Release date: February 25th 2011
Certificate (UK): 15
Running time: 84 minutes
Directors: Rob Epstein, Jeffrey Friedman
Writers: Rob Epstein, Jeffrey Friedman
Cast: James Franco, Mary-Louise Parker, Jon Hamm, Jeff Daniels, David Strathairn, Treat Williams
In 1955 Allen Ginsberg wrote a poem that would go on to define a generation along with Jack Kerouac’s On the Road (1957), and William S. Burroughs’s Naked Lunch (1959).
Published in 1956, Howl reflected not only Ginsberg’s own fears, doubts, frustrations and anger towards an uncertain world, but also those around him who were feeling the same thing.
In the film, Ginsberg (James Franco) recalls road trips, love affairs, and his quest for personal liberation which ultimately led to him writing the poem.
Elsewhere, in a San Francisco courtroom, Howl faces an obscenity trial brought against its publisher Lawrence Ferlinghetti (Andrew Rogers). Prosecutor Ralph McIntosh (David Strathairn) argues why Howl and Other Poems should be banned while defence attorney Jake Ehrlich (Jon Hamm) argues for freedom of speech and creative expression before Judge Clayton Horn (Bob Balaban).
McIntosh and Ehrlich interview and cross examine witnesses who all try one way or another to stand by what they believe is decent and acceptable literature for the public to be exposed to.
Howl is written and directed by Rob Epstein and Jeffrey Friedman, the duo behind the groundbreaking documentary The Celluloid Closet (1996). Epstein also wrote, produced and directed The Times of Harvey Milk (1984) which documented the political career of San Francisco’s first openly gay supervisor.
I saw the best minds of my generation destroyed by
madness, starving hysterical naked,
dragging themselves through the negro streets at dawn
looking for an angry fix,
angelheaded hipsters burning for the ancient heavenly
connection to the starry dynamo in the machin-
ery of night,
who poverty and tatters and hollow-eyed and high sat
up smoking in the supernatural darkness of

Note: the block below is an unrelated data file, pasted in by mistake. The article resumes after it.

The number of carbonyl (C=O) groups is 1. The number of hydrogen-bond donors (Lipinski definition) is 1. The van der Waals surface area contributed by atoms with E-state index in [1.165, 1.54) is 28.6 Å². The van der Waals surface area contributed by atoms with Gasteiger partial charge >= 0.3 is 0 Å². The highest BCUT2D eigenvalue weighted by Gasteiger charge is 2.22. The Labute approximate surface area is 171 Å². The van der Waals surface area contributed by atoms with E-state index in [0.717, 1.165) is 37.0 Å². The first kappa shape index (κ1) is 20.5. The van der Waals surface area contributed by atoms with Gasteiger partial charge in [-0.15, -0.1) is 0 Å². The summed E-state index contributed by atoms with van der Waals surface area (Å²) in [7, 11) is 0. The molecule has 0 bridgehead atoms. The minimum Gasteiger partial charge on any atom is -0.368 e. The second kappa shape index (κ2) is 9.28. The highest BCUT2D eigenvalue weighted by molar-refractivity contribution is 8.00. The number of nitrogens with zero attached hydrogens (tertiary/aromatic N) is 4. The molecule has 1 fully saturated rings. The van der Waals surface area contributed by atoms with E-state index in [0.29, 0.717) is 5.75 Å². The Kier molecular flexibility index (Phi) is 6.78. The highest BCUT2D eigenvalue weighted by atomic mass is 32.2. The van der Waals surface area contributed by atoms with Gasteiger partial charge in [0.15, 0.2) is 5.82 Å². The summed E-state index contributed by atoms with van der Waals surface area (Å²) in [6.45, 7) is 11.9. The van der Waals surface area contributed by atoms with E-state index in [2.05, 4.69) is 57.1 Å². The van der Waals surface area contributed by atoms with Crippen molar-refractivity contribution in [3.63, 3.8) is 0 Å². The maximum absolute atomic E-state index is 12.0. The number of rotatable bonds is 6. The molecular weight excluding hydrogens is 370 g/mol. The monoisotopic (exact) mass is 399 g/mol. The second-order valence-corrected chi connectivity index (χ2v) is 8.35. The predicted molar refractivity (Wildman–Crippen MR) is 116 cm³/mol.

cold-water flats floating across the tops of cities
~ by Allen Ginsberg
Read it in full here.
Franco gives a beautiful performance in a role which suits him perfectly. The words and rhythm flow effortlessly through him. He quite simply IS Ginsberg in this film and you empathise easily with the young man struggling to come to terms with himself and his sexuality, especially when he talks about his reasons for not wanting his father to read Howl.
Although the film could have followed convention and gone for a straightfoward bio-pic, it would have missed some of the points it makes. Although Kerouac and fellow Beat poet Neal Cassady were responsible for breaking Ginsberg’s heart, that’s not the focus here, but simply how one man’s right to express himself was fought for in a court of law.
It’s a visually stunning and emotional piece of work that’s also thought provoking with its daring mixture of animation (inspired by Illuminated Poems by Allen Ginsberg and Eric Drooker), documentary style interviews, courtroom drama scenes and black and white footage from the recital. It not only looks and feels authentically 1950’s, but the musical score created by Carter Burwell fits seamlessly; its accompaniment to Franco’s recital of Howl’s passages leaves it resounding long after the the film’s finish. Anyone with an interest in poetry, the Beat Generation and gay history should see it.
The founder of Static Mass Emporium and one of its Editors in Chief is a composer and music producer with a philosophy degree. Static Mass is where he lives his passion for film and writing about it. A fan of film classics, documentaries and World Cinema, Patrick prefers films with an impeccable way of storytelling that reflect on the human condition.
You can find his music on Soundcloud .